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12 Comments

  1. The real goat for Edmonton was Gary Unger. He took a 5 minute major and the LA comeback was on. He was supposed to add veteran leadership but should have been put out to pasture years earlier. Another one of Sather’s old buddy/reclamation projects.

  2. Derek Hruska says:

    Growing up in central Alberta in the 80’s, I definitely remember the night the lights went out on the Edmonton season. I like the way you phrased that the “oilers couldn’t recover” and lost the next game as well. It has a resonance with the ’86 series between Edmonton and Calgary when Steve Smith scored into his own net, off of Grant Fuhr’s left pad. The Oilers had 15 minutes or so remaining to shake it off and get back into the game, but just couldn’t.

    I don’t know if it’s irony, or simply fate, but watching San Jose (whom I detest!! damn Pevelski!) come back last night immediately reminded me of the night the Kings did something similar.

    Great site. Wish I had known about it a long time ago!

  3. As a Pens fan, I think the 1993 Islanders need to be mentioned when talking about great upsets. The ’93 Penguins were looking for the team’s 3rd straight Cup, they had won the President’s Trophy by a large margin and had won 17 straight games to close the season.
    They rolled over New Jersey in the first round, winning in 5 games before facing the Islanders in the second round. And then….. David Volek. Argh. Islanders in 7.
    Definitely the biggest upset I’ve ever witnessed. I was only a year old during “The Miracle on Manchester” so my hockey memories at that point in my life are a little fuzzy.

  4. My son and I are watching Boston/Philly tonite and I mention to him how I started the cow-bell club in the late seventies at the Kings’ games. I asked if he had heard of the Miracle on Manchester? He says no. I tell him of this game and of the girl who was sitting next to me crying in between the second and third periods. I told her (not believing it myself) that we were going to come back and win this from five goals down. I look the game up online and I see me after the third goal behind Grant Fuer, the Edmonton goalie. It was the greatest event to be at ever for a Kings fan. Even Laker games with Magic didn’t top this night in 1982. People were looking to hug strangers and the buzz in the arena lasted to the parking lot and beyond. The next day’s paper is the one that first labeled it THE MIRACLE ON MANCHESTER.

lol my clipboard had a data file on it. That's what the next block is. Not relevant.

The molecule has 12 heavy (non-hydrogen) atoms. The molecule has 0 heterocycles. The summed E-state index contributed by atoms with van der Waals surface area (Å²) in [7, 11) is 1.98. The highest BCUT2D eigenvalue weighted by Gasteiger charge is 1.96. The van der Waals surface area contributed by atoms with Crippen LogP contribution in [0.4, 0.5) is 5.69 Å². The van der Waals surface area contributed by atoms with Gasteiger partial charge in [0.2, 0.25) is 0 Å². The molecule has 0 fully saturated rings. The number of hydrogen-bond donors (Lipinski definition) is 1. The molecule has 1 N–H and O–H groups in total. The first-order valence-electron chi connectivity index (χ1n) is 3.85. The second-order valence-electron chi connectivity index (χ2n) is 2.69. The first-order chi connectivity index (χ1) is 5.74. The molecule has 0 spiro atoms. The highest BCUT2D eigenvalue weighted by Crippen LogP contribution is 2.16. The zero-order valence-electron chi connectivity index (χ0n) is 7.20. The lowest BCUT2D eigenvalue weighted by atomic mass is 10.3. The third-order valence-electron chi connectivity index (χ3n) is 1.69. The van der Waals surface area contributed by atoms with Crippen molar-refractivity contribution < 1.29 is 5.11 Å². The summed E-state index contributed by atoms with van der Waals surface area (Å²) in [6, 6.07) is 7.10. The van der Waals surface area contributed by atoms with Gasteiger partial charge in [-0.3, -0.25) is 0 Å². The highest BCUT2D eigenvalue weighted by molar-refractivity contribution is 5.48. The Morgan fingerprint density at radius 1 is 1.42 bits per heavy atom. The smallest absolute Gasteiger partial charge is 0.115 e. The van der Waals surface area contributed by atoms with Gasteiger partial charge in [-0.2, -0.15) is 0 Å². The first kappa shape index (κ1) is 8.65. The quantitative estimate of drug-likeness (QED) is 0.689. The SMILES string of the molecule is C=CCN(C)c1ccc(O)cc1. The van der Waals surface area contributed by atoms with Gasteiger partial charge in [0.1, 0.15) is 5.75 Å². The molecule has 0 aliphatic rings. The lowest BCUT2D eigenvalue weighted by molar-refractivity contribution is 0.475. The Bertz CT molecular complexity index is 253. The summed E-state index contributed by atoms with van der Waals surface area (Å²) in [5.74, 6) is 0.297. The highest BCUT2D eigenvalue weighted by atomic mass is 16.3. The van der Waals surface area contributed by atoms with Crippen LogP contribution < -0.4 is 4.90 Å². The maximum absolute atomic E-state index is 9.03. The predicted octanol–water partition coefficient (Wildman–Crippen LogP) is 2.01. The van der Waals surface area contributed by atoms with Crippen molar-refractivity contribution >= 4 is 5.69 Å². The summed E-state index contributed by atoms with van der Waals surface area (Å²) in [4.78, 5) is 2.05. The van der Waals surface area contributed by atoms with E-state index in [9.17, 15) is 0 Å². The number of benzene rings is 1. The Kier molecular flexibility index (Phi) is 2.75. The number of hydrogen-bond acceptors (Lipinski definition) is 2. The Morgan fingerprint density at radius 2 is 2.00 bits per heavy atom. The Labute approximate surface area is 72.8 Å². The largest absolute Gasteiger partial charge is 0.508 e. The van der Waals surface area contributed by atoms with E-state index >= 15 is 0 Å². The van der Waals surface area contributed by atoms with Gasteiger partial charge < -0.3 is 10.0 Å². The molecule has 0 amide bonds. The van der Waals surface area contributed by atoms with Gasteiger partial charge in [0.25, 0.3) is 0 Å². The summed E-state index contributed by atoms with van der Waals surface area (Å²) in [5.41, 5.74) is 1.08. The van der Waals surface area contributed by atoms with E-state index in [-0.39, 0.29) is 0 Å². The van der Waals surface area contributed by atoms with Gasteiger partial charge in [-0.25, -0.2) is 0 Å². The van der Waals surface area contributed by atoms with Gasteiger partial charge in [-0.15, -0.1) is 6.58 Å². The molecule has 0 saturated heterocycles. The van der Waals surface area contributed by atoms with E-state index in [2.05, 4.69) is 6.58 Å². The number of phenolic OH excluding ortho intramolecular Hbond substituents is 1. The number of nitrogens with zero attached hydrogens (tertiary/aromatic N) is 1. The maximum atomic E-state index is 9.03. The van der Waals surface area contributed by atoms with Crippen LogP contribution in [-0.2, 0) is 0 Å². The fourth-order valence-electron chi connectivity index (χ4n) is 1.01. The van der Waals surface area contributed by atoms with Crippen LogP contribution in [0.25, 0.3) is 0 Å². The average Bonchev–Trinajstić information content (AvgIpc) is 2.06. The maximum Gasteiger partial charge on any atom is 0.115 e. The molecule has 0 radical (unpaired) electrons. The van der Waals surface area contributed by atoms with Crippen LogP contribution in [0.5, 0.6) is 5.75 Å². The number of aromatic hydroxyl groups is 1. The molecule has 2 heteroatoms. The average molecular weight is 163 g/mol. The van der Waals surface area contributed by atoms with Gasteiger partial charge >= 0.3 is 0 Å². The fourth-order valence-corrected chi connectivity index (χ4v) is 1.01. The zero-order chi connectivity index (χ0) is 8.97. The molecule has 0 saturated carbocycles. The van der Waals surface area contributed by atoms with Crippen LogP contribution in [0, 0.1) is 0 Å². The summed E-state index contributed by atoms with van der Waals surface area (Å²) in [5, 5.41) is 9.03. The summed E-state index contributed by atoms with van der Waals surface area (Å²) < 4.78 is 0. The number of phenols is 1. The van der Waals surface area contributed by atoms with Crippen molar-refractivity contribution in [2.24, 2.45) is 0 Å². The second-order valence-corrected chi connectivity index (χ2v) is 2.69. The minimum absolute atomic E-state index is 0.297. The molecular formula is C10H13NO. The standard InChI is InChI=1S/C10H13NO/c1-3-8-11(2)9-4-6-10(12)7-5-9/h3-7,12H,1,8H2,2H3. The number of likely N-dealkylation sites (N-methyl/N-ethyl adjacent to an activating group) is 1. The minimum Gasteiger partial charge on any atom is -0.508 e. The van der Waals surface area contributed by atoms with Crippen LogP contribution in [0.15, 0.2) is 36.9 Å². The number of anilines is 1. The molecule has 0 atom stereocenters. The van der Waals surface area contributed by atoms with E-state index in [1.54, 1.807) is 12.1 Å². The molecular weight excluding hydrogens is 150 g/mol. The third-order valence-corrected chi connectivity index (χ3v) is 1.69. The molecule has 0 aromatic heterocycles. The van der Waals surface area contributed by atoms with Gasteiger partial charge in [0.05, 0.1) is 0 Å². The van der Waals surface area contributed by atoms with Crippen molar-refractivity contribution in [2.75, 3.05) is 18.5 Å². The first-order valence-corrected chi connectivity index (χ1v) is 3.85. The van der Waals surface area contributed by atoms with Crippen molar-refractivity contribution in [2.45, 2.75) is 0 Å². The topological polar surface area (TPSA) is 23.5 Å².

5. I agree, the Miracle on Manchester ranks as the greatest upset of all time. However, like a lot of teams that pull off a first-round shocker, the Kings had nothing left in the tank and were eliminated in the next round.
    If you look at an entire post-season, not just one series, the king of playoff upsets must be the 1991 Minnesota North Stars. After a meager 68-point regular season, the Stars upset the President’s trophy winning Chicago Blackhawks (106 pts) and the St. Louis Blues (105 pts), before knocking out the Oilers (winners of 5 of the previous 7 Cups). They took a 2-1 series lead in the Stanley Cup Final before coming up short against Mario Lemieux and the Penguins.

    Overall the Stars ’91 playoff was more impressive than any single-series upset.

  6. No worries, this is a really cool site and I’d love to have the opportunity to write here. I’m not too sure how well I’d do describing the series, though… while I do confess to loving hockey history, I’m worried that most of my piece would be blatantly plagiarized from Brian McFarlane. Thanks for the reply, though!

  7. Steve Craig says:

    oh and thanks for the nice comment about the post.

  8. Steve Craig says:

    yep, that was also a great series. My grandmothers cousin was Joe Primeau, centre of the kid line :)

  9. Nice post. That was definitely a huge upset. The one I keep referring to as the greatest, though, occured in the 1938 Stanley Cup finals. In one corner were the Toronto Maple Leafs, who granted weren’t first in the league but boasted several top players including the dominant Kid Line. In the other corner, the 14-25-9 Chicago Blackhawks, who finished 20 points behind Toronto in the 48 game season. In Game 1, Chicago’s starting goalie Mike Karakas was injured. This was back when teams didn’t have backup goalies. And yet, Chicago still found a way to win the series. Because of the high stakes, that’s the one I keep coming back to.

    • Hey Ethan, thanks a lot for coming by THW and sharing that nugget. Hope we hear more from you! If you’d ever like to publish a story describing that series in more detail we’d love to post it.

  10. Pingback: Seguin, Eberle top junior hockey players | blogzio